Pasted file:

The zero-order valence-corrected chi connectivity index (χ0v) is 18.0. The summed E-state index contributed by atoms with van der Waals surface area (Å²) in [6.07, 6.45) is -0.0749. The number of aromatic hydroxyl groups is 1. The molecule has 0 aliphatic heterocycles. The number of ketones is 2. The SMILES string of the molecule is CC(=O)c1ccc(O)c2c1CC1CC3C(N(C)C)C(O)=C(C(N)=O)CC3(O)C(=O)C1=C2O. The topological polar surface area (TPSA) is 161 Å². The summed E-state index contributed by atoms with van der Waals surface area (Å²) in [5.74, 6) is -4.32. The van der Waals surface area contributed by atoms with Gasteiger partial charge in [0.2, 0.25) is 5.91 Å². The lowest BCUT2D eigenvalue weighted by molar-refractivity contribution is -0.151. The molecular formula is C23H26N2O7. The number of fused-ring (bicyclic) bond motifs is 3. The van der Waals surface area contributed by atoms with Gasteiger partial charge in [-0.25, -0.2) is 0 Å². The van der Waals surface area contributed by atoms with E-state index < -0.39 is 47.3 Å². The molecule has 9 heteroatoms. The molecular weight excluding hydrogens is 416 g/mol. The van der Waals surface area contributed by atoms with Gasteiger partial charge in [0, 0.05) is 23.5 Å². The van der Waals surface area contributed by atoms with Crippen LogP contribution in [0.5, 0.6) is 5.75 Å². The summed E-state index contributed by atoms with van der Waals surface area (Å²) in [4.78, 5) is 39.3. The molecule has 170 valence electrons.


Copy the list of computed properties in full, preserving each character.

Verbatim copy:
The zero-order valence-corrected chi connectivity index (χ0v) is 18.0. The summed E-state index contributed by atoms with van der Waals surface area (Å²) in [6.07, 6.45) is -0.0749. The number of aromatic hydroxyl groups is 1. The molecule has 0 aliphatic heterocycles. The number of ketones is 2. The SMILES string of the molecule is CC(=O)c1ccc(O)c2c1CC1CC3C(N(C)C)C(O)=C(C(N)=O)CC3(O)C(=O)C1=C2O. The topological polar surface area (TPSA) is 161 Å². The summed E-state index contributed by atoms with van der Waals surface area (Å²) in [5.74, 6) is -4.32. The van der Waals surface area contributed by atoms with Gasteiger partial charge in [0.2, 0.25) is 5.91 Å². The lowest BCUT2D eigenvalue weighted by molar-refractivity contribution is -0.151. The molecular formula is C23H26N2O7. The number of fused-ring (bicyclic) bond motifs is 3. The van der Waals surface area contributed by atoms with Gasteiger partial charge in [-0.25, -0.2) is 0 Å². The van der Waals surface area contributed by atoms with E-state index < -0.39 is 47.3 Å². The molecule has 9 heteroatoms. The molecular weight excluding hydrogens is 416 g/mol. The van der Waals surface area contributed by atoms with Gasteiger partial charge in [0, 0.05) is 23.5 Å². The van der Waals surface area contributed by atoms with Crippen LogP contribution in [0.5, 0.6) is 5.75 Å². The summed E-state index contributed by atoms with van der Waals surface area (Å²) in [4.78, 5) is 39.3. The molecule has 170 valence electrons.